Wednesday, July 24, 2013

A Bird In The Bush...

On July 03, 2013 we found a Northern Cardinal nest in the Lacecap Hydrangea just outside our dining room window.  You could easily see the mother cardinal sitting on the nest.
 July 3
We had noticed a pair of cardinals in the bush the week before we found the nest.  Then we were away from home  and when we came back we found the nest.  We were excited to watch the progress of the little family.  Soon we saw there were three buffy white, brown spotted eggs in the nest.
We were careful not to open the window near the bush and to not make much movement near the window. 
 July 6
Nine days after finding the nest there was one baby cardinal.  Not the cutest baby ever.
 July 12

 July 13
The little bird was so hungry and so tired.
July 13
It took two long days for the other two eggs to hatch.  The mother bird was often away from the nest, sometimes the male cardinal would stop by.  So eight days after we noticed the eggs all three were hatched.
Of course I did a bit of research on cardinals to see how long this whole process would take.  I found, "When the eggs hatch, both parents will feed the young. The young leave the nest in 9-11 days after hatching. Often the young are unable to fly much the first day or two after fledging."
 July 14 Three baby cardinals
Three days later there were only two baby birds to be seen.  We had a rainstorm and the rain split the hydrangea bush apart just a bit exposing the nest somewhat.
July 17 Two baby cardinals
 Feed Me, Please!
 July 18 one eye is open...Are you my mother?
July 18
The chirping started and kept on but since we left the window closed, we only heard the birds when we were outside.  This was a very hot week with temperatures in the 90's.  The nest is looking rather rough.  We still have two babies.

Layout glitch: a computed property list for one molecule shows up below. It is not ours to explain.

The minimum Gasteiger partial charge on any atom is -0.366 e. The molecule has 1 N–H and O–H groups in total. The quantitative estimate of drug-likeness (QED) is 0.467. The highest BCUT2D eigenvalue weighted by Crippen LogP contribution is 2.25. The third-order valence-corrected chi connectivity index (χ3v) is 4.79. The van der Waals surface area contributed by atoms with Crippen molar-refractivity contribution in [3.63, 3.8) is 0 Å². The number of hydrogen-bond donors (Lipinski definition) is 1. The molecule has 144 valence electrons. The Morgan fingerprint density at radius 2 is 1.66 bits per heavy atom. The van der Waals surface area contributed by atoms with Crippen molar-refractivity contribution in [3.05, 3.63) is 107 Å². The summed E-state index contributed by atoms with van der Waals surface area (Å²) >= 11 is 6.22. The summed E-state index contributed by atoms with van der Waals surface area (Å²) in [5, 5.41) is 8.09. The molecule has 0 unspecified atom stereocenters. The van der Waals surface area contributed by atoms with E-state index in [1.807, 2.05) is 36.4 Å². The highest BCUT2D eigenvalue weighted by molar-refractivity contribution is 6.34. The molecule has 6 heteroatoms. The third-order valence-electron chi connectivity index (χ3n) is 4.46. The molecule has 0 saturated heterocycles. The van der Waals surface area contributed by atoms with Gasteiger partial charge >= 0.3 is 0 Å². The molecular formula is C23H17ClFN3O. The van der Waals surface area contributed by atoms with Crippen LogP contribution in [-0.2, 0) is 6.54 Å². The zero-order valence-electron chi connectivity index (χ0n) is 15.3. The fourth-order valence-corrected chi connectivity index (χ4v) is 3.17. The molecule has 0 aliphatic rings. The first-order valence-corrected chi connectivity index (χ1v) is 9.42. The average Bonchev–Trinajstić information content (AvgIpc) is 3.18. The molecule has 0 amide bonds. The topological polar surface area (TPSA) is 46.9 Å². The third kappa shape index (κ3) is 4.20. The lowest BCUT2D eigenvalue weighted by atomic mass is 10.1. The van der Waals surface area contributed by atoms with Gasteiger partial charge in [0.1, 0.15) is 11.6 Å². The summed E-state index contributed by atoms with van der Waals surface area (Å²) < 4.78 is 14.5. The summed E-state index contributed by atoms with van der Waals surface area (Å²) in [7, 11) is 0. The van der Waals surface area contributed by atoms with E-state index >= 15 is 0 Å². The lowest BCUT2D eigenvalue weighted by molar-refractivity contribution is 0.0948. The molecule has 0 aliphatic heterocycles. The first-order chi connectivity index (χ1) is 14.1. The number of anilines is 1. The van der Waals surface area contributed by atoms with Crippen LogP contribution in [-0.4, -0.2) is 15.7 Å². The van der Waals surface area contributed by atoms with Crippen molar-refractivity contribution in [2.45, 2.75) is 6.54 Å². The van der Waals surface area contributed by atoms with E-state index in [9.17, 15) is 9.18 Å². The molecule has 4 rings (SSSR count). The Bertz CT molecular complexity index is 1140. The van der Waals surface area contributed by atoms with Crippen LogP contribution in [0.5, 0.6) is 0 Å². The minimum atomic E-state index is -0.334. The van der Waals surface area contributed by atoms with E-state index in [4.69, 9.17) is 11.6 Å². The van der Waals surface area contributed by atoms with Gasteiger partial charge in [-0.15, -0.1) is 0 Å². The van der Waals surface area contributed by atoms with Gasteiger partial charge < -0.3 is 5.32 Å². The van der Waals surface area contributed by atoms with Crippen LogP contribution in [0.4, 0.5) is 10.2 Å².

July 19 Two baby cardinals

 July 20
Well it has been 6 to 8 days since these birds hatched and they are to leave the nest in 9 to 10 days after hatching?  They seem to be a little behind?  I'm not a mother bird or a bird at all, but I am a mother and I think these babies were neglected.  Maybe young, inexperienced parents, or it was too hot, too dry, too close to the house?

I also found this, "Each season the pair will try to raise two broods. A new nest will be constructed for second broods by the female. The male continues to feed the first set for up to two weeks. During this time, the female will be incubating her second clutch. This will keep the male busy feeding her, and the first brood, and protecting their territory". 

 July 21
Nice story so far right?  Well, be ready because it is going to make a sudden turn.
When I checked the nest on the afternoon of July 22 I was sad to discover this was the end of this story.  Don't scroll to the next picture, really just don't.  Maybe I shouldn't include it at all.
The nest had just one baby bird left and it was not in good shape.  It was dead.  There was no sign of the other baby and I know it wasn't ready to fly from the nest. 
This is just part of nature.  Really though, if you've ever hit a bird with your car or even run over butterflies, don't you think, wow all the things that creature had to go through to make it to this place, then bam, it's over.

No I don't swerve for birds or butterflies. And yes I do swat mosquitoes.  Sorry the story doesn't have a happy ending.


New Hampshire Gardener said...

Might have been a hungry cat in the neighborhood. Whatever the cause, it's natural and something that happens every day-we just don't usually see it. Nature doesn't give many second chances.

Plants Amaze Me said...

Of course you are right Allen, it could have been something at the nest because I didn't see the first two baby birds anywhere on the ground. So they were probably some one's lunch.
And it is natural but we just don't usually see it. I'm glad I didn't give the birds names.

Anonymous said...

The mortality rate for most song birds is so high that it can make you wonder how the species manages to survive. There are plenty of predators, snakes, cats, coons, and other species of birds to name a few. Some of the young die of starvation, others from disease, no matter why they die, it is sad to us. But, nature is nature, and there's not much we can do about that.